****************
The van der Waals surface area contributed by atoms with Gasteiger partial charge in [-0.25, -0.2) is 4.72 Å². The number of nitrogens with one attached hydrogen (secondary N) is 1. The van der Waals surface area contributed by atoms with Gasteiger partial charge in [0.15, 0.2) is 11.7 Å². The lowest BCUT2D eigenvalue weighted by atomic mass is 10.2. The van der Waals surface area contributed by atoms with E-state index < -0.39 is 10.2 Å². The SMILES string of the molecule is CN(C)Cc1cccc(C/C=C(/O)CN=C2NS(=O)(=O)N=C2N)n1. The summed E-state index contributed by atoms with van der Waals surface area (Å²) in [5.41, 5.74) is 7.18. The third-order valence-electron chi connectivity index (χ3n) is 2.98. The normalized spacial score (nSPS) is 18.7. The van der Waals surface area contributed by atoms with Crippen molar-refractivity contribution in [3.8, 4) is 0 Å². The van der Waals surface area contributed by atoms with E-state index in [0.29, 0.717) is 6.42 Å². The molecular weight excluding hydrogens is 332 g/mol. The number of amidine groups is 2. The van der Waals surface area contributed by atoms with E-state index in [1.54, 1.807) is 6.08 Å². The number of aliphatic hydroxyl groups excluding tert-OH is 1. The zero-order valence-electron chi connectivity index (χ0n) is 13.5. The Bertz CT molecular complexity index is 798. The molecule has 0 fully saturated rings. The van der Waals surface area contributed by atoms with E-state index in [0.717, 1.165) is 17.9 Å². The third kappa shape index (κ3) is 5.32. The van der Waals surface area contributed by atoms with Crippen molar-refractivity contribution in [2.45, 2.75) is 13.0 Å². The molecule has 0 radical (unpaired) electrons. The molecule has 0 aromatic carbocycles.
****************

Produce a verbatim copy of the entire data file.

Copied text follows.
The van der Waals surface area contributed by atoms with Gasteiger partial charge in [-0.25, -0.2) is 4.72 Å². The number of nitrogens with one attached hydrogen (secondary N) is 1. The van der Waals surface area contributed by atoms with Gasteiger partial charge in [0.15, 0.2) is 11.7 Å². The lowest BCUT2D eigenvalue weighted by atomic mass is 10.2. The van der Waals surface area contributed by atoms with E-state index < -0.39 is 10.2 Å². The SMILES string of the molecule is CN(C)Cc1cccc(C/C=C(/O)CN=C2NS(=O)(=O)N=C2N)n1. The summed E-state index contributed by atoms with van der Waals surface area (Å²) in [5.41, 5.74) is 7.18. The third-order valence-electron chi connectivity index (χ3n) is 2.98. The normalized spacial score (nSPS) is 18.7. The van der Waals surface area contributed by atoms with Crippen molar-refractivity contribution in [3.8, 4) is 0 Å². The van der Waals surface area contributed by atoms with E-state index in [0.29, 0.717) is 6.42 Å². The molecular weight excluding hydrogens is 332 g/mol. The number of amidine groups is 2. The van der Waals surface area contributed by atoms with E-state index in [1.54, 1.807) is 6.08 Å². The number of aliphatic hydroxyl groups excluding tert-OH is 1. The zero-order valence-electron chi connectivity index (χ0n) is 13.5. The Bertz CT molecular complexity index is 798. The molecule has 0 fully saturated rings. The van der Waals surface area contributed by atoms with E-state index in [0.717, 1.165) is 17.9 Å². The third kappa shape index (κ3) is 5.32. The van der Waals surface area contributed by atoms with Crippen molar-refractivity contribution in [2.45, 2.75) is 13.0 Å². The molecule has 0 radical (unpaired) electrons. The molecule has 0 aromatic carbocycles.